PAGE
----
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No matter what Biden calls US troops in Iraq, Iran is shooting at them

Now comes the difficult part of US President Joe Biden's Iraq policy.

At the White House last week, he told Iraqi Prime Minister Mustafa al-Kadhimi that US combat forces would be withdrawn from Iraq by the end of the year. At the same time, US forces serving in non-combatant roles – training, advising, and educating the Iraqi security forces – would remain.

Now comes the difficult part of US President Joe Biden's Iraq policy.

At the White House last week, he told Iraqi Prime Minister Mustafa al-Kadhimi that US combat forces would be withdrawn from Iraq by the end of the year. At the same time, US forces serving in non-combatant roles – training, advising, and educating the Iraqi security forces – would remain.

A big thing? Not really. The fact is that the vast majority of the 2,500 U.S. soldiers in Iraq have been in non-combat positions for more than a year. Consider this headline from a July 2020 US military press release: "Coalition Working Group Iraq Moves to Military Advisory Group." Sounds familiar?

The announcement of a so-called withdrawal last Monday was more about semantics than politics. It was an exercise in political theater designed to help Kadhimi appease elements in Iraq that oppose the US presence – especially powerful Iranian-backed Shiite militias and their supporters among Iraqis who came to the National in October Elections will take place.

Undoubtedly, Biden's announcement was a well-intentioned gesture. But it was almost certainly half too clever: in two statements released shortly before and after the Biden Kadhimi meeting, the so-called Resistance Coordinating Committee, made up of Iran's most ardent militias in Iraq, stated that they don't buy renaming the US role in Iraq. They described the announcement as “fraud” and “manipulation” to “extend [US] hegemony”. They have made it clear that under no pretext will they accept a single US soldier who remains on Iraqi soil. It doesn't matter what their name is, combatant or non-combatant – everyone has to leave. If they do not, the militias promised to do "everything" to "cleanse our holy land from the atrocities of the occupiers".

Biden should take them seriously. Attacks on US personnel in Iraq have escalated significantly since he took office six months ago. Since Biden took office, Iraqi militias have targeted US troops in Iraq and across the border in Syria more than 30 times, including at least a dozen attacks in July alone.

It is not just the absolute number and the pace of attacks that have increased. They also become more demanding. Most worryingly, the militias are now using advanced, accurate Iran-supplied drones capable of evading US defenses. The first attack of its kind in April targeted an allegedly secret CIA hangar in Iraqi Kurdistan, underscoring the volatile change in the threat level now facing US personnel.

Fortunately, the number of victims was low, there were no American deaths. But there is good reason to believe that, given the increasing lethality and sophistication of the weapons used, Iran and its proxies are increasingly aiming to kill, not just harass, Americans.

There is no doubt that the Iranians tested Biden. And why shouldn't they? You watched him withdraw from Afghanistan. You can see how eager he was to re-enter the nuclear deal with Iran. They know he is keen to ease tensions in the Middle East so that he can focus on his domestic goals and China.

In Iran's eyes, Biden has shown all the telltale signs of an overzealous buyer entering a market. So why not push for even bigger concessions in nuclear negotiations, moving ever closer to nuclear weapons capabilities? Why not step up attacks on US positions in Iraq to see if Biden can be pressured to cut back and flee?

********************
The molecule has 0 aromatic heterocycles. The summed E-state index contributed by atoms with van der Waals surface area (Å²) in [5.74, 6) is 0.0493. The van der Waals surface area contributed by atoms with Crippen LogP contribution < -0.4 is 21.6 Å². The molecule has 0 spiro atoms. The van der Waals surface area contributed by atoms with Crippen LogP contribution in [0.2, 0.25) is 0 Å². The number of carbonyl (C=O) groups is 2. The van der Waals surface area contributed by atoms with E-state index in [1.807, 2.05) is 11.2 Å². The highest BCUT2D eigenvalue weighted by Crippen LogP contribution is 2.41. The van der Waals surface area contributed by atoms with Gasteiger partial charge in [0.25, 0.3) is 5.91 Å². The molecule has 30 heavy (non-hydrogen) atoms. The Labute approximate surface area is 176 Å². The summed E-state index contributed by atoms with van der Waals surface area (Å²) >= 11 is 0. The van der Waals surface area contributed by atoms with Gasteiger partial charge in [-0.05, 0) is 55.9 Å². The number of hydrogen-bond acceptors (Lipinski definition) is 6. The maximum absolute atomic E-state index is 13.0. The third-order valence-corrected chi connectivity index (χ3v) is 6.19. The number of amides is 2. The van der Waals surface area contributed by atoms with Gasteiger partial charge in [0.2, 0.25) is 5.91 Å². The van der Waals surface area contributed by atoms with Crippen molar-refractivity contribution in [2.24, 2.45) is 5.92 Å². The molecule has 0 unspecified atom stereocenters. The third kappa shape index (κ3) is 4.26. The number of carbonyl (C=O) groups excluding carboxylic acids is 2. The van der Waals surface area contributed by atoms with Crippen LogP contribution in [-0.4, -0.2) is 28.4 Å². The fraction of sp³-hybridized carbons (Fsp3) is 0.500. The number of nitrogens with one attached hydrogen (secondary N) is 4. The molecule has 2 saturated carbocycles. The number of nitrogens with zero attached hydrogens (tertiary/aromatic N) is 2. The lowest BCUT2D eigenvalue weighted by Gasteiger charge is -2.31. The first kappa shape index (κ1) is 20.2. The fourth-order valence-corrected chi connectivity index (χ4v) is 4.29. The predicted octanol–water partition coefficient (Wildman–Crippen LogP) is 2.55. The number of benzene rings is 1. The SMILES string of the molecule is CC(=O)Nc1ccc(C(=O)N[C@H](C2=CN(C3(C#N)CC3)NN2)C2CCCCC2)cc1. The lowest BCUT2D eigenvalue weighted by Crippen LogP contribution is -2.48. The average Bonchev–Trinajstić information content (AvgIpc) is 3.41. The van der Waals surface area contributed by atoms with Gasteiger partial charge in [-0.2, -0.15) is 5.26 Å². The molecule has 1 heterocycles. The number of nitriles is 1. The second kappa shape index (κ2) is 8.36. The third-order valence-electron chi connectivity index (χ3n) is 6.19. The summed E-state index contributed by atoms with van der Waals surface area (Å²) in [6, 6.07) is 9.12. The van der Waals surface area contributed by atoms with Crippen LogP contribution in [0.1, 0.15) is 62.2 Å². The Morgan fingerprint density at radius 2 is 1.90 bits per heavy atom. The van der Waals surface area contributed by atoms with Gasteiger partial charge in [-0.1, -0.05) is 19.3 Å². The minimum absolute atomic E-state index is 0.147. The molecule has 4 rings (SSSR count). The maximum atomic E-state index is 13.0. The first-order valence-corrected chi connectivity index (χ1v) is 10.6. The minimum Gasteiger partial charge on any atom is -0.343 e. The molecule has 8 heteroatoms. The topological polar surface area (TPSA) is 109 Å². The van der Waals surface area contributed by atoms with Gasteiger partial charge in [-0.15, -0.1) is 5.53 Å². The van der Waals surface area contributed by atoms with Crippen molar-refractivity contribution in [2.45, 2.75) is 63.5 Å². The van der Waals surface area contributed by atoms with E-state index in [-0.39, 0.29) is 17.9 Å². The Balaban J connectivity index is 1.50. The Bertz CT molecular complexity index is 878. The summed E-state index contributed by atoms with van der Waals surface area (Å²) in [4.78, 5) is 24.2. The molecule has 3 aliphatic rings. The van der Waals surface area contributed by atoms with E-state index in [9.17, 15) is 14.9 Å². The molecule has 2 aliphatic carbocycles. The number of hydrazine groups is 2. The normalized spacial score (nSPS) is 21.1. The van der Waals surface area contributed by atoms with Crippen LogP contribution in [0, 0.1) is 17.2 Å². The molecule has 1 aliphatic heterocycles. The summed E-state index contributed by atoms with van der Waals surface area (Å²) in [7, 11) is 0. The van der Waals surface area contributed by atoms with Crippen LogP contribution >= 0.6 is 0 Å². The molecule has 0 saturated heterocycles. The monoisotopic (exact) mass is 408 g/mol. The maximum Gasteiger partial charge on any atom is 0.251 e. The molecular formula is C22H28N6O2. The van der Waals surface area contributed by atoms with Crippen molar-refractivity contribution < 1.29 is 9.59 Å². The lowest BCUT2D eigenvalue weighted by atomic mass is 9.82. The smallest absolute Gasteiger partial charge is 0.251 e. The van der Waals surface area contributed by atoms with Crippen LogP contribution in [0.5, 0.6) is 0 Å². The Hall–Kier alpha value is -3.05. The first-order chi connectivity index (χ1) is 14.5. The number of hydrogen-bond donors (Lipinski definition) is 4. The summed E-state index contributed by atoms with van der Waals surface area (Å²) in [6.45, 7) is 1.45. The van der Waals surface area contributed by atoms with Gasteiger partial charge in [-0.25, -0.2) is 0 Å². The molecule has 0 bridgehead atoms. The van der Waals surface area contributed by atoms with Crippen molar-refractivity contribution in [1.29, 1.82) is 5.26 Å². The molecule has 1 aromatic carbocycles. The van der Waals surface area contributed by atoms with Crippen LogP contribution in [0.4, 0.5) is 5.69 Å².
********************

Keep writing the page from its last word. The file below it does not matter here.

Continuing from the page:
You can feel that the Biden administration has realized that the Iranians see them as an easy sign. And Biden has been in the foreign policy game long enough to know how dangerous that can be. To rid Iran of this idea, Biden has twice approved retaliatory strikes against militia positions on the Iraqi-Syrian border. It did not work. In fact, after the second attack, Iran's Iraqi officials responded with the largest attack on the US forces since Iran itself fired a volley of ballistic missiles after former President Donald Trump appointed Iran's Supreme General, the Quds commander Unit, Qassem Suleimani, in Baghdad. targeted murder in January 2020.

The reality is that deterrence against Iran is not cheap to buy. When the world's most powerful nation responds to dozens of potentially fatal attacks on its soldiers with two pin pricks in the desert, it screams that the United States is deliberately avoiding real confrontation. It tells Iran that it has escalation dominance in Iraqi theater and that the chances are high that Biden will eventually fold rather than fight if his proxies keep pushing. Rather than seeing Biden's retaliatory strikes as a message of worse if they don't stop and do it, Iran and its proxies have likely come to the conclusion that it is bluffing and on the verge of withdrawing entirely. Worse than failure, Biden's reaction to the onslaught of attacks was provocation.

If Biden thought that his diplomatic sleight of hand with Kadhimi had a chance to trick Iran into resigning, he is almost certainly in for a rude awakening. The effect is more like waving a red cloak in front of a bull. Iran and its proxies have picked up on the smell of U.S. restrictions, and as the militia response to Biden's announcement makes clear, every chance the second half of 2021 will be even more dangerous for U.S. personnel in Iraq than the first . Does Biden understand that? Having apparently decided that the benefits to US interests of remaining in Iraq outweigh the costs, is he really willing to pay the price for his strategy to succeed?

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